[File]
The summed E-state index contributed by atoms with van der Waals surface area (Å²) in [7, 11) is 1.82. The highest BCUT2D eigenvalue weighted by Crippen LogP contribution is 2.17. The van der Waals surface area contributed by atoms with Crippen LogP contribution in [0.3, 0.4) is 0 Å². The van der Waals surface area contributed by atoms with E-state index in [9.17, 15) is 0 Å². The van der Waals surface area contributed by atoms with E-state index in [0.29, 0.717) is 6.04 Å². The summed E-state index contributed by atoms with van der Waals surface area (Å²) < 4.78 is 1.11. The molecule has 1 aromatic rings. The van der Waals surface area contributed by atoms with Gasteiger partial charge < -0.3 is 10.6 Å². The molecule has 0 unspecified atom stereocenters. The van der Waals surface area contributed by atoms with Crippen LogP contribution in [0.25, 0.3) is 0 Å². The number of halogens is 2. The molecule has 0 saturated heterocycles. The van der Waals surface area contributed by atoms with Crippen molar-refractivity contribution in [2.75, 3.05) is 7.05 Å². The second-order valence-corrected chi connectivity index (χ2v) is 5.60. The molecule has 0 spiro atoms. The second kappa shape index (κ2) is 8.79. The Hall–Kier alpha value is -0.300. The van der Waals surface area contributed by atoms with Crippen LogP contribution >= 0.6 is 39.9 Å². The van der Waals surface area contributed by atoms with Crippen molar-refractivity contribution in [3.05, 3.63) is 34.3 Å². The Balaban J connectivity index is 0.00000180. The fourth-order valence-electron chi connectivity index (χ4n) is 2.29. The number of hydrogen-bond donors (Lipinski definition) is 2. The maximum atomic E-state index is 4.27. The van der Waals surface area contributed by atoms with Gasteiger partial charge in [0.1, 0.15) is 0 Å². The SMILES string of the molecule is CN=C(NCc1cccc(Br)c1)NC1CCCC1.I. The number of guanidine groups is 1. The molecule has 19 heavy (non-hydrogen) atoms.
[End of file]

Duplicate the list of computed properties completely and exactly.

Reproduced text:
The summed E-state index contributed by atoms with van der Waals surface area (Å²) in [7, 11) is 1.82. The highest BCUT2D eigenvalue weighted by Crippen LogP contribution is 2.17. The van der Waals surface area contributed by atoms with Crippen LogP contribution in [0.3, 0.4) is 0 Å². The van der Waals surface area contributed by atoms with E-state index in [9.17, 15) is 0 Å². The van der Waals surface area contributed by atoms with E-state index in [0.29, 0.717) is 6.04 Å². The summed E-state index contributed by atoms with van der Waals surface area (Å²) < 4.78 is 1.11. The molecule has 1 aromatic rings. The van der Waals surface area contributed by atoms with Gasteiger partial charge < -0.3 is 10.6 Å². The molecule has 0 unspecified atom stereocenters. The van der Waals surface area contributed by atoms with Crippen LogP contribution in [0.25, 0.3) is 0 Å². The number of halogens is 2. The molecule has 0 saturated heterocycles. The van der Waals surface area contributed by atoms with Crippen molar-refractivity contribution in [2.75, 3.05) is 7.05 Å². The second-order valence-corrected chi connectivity index (χ2v) is 5.60. The molecule has 0 spiro atoms. The second kappa shape index (κ2) is 8.79. The Hall–Kier alpha value is -0.300. The van der Waals surface area contributed by atoms with Crippen LogP contribution >= 0.6 is 39.9 Å². The van der Waals surface area contributed by atoms with Crippen molar-refractivity contribution in [3.05, 3.63) is 34.3 Å². The Balaban J connectivity index is 0.00000180. The fourth-order valence-electron chi connectivity index (χ4n) is 2.29. The number of hydrogen-bond donors (Lipinski definition) is 2. The maximum atomic E-state index is 4.27. The van der Waals surface area contributed by atoms with Gasteiger partial charge in [0.1, 0.15) is 0 Å². The SMILES string of the molecule is CN=C(NCc1cccc(Br)c1)NC1CCCC1.I. The number of guanidine groups is 1. The molecule has 19 heavy (non-hydrogen) atoms.